And Around the Thanksgiving Table…

Finally, open conversation at the Thanksgiving table by not only giving thanks for those things that we are blessed to have, but also by taking a moment to recognize that others might not be so lucky. Ask, what can we do to help?

Let’s make 2022 the World Kindness Year.

Please share your ideas for giving back, and/or fostering compassion and kindness. With my deepest thanks to all of you, my readers and followers.

Video Interview: For Fun

Just a note – the next couple of weeks are busy with events so I won’t be bothering you! But…I did a livestream interview with 3 of my Spooky Middle Grade friends and it was SO much fun.

You can catch the video here (sorry, I can’t embed) and it will tell you a lot about CARRY ME HOME, what it means to me, and how I wrote it. I thought the questions were amazing.

Enjoy, and I’ll see you again soon!

BOOdles of Fun

Yes, I know – Halloween is over. But it does feel like this Halloween was even more of a needed treat than usual, doesn’t it?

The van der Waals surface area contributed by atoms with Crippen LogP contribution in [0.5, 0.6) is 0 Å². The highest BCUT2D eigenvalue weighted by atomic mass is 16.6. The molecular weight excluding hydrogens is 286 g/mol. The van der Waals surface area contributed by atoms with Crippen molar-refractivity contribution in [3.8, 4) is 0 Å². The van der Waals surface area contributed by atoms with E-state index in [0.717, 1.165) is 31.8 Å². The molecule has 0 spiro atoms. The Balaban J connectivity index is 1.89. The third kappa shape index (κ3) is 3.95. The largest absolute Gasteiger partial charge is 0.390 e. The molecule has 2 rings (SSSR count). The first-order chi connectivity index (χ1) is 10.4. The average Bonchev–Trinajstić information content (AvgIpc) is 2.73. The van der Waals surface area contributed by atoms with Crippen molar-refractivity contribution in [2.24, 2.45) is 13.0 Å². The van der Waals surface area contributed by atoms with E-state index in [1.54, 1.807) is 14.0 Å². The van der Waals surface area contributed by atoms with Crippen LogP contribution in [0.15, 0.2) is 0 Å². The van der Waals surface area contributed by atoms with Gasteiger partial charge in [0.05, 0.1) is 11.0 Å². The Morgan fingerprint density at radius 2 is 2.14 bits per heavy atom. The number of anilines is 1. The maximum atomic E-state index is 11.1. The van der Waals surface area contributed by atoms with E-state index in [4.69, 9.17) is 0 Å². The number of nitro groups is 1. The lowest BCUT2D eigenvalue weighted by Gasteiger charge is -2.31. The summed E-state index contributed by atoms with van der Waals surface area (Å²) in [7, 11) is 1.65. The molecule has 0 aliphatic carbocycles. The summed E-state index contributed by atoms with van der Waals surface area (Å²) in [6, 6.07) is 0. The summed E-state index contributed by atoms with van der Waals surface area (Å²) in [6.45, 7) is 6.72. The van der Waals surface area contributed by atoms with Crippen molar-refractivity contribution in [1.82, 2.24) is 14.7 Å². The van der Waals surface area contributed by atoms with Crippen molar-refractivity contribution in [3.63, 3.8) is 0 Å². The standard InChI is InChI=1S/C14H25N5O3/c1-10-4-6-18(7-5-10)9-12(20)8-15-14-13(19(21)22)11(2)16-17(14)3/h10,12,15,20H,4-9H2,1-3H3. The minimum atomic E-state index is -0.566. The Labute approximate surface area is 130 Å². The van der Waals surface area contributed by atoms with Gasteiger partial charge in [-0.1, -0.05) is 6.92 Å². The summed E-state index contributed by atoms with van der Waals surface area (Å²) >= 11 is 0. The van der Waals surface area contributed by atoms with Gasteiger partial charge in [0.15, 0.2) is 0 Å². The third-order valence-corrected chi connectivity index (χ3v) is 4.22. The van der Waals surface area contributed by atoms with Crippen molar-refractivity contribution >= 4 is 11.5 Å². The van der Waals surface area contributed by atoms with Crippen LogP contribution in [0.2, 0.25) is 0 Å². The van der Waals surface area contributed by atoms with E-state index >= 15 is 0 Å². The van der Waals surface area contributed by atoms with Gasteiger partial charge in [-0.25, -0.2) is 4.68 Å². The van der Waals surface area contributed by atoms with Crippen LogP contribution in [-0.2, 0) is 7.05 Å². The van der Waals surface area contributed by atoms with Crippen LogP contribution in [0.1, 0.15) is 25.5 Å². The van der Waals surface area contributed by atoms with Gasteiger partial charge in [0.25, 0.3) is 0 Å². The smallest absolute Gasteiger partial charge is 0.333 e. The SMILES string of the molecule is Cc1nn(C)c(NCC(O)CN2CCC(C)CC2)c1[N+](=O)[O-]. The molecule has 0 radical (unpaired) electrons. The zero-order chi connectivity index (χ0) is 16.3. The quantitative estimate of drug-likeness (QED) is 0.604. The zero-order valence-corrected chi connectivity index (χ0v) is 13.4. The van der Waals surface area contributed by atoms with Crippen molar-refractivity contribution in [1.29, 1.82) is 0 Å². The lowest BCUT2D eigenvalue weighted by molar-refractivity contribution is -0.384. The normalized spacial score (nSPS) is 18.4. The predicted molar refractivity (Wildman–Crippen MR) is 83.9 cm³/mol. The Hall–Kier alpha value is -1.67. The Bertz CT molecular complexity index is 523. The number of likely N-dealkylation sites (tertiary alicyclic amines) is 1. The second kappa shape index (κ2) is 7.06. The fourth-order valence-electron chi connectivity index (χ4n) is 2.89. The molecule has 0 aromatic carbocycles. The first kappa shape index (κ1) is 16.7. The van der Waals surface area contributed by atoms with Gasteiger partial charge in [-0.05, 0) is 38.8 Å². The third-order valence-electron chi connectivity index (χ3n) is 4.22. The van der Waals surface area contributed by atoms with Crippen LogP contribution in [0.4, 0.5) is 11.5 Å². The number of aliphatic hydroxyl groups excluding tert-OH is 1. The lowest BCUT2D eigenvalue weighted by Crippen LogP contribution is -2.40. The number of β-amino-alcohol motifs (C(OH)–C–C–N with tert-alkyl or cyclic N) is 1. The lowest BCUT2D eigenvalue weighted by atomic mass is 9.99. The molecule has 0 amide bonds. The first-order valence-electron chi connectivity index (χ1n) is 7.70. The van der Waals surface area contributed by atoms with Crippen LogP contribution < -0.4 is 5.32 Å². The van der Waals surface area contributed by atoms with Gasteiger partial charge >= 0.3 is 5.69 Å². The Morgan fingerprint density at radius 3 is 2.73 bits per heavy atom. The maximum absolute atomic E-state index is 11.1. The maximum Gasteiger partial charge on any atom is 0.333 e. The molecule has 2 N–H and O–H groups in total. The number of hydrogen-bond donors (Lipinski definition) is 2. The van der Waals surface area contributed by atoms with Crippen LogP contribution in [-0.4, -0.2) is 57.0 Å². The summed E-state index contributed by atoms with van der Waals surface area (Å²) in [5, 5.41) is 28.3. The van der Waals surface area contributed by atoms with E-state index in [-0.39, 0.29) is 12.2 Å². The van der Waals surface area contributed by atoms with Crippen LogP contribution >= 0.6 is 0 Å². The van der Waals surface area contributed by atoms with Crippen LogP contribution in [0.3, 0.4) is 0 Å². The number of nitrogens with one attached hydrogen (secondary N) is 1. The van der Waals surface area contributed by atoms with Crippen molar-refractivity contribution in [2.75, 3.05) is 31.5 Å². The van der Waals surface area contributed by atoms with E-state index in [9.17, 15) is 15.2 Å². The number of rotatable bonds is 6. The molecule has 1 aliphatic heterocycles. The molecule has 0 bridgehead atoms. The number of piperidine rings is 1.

As a member of the Spooky Middle Grade authors group, I believe that kids love spooky books for good reason: learning how to be scared of things when you can control them (like knowing that this scary thing is inside a story inside a book) helps kids deal with the scary things they can’t control. Golly, we all need that. (Invisible virus, anyone?)

As a part of this group, we recently recorded a group-written short story for Halloween, which you can listen to here, on the Reading with Your Kids podcast.

A Writing Exercise for All Ages

This brought up the point, made by the podcast host, Jed Doherty, that group-written stories are a super fun writing exercise for all adults as well as kids. Here’s how ours worked:

Jed suggested we write about a kid who was “having problems with AI” (artificial intelligence). Each author was to write one page and pass it along to the next author to write the next page, and so on. The eight of us had a ton of fun coming up with the weird ideas that developed in the story.

Other Spooky Treats

I’ve recently been reading about the origins of Halloween, or as the Celts called it, Samhain. The festival of Samhain was held at the cusp of the year when the veil thinned between the living and the dead – and between light (summer) and darkness (winter). Dead ancestors were invited to partake in gifts of food.

Since I’ve written about so-called “thin places” before, I find this mythology fascinating – you can bet I’ll use it in a future book.

Finally, one of my favorite things to do when I taught was to take a few days of class to read aloud to my students. And yes – this was the 8th grade, but everyone loves to be read to, right? The year I read The Legend of Sleepy Hollow was one I’ll never forget.

You can find a lot of spooky books, ours and recommended, here.

What are your favorite things about Halloween?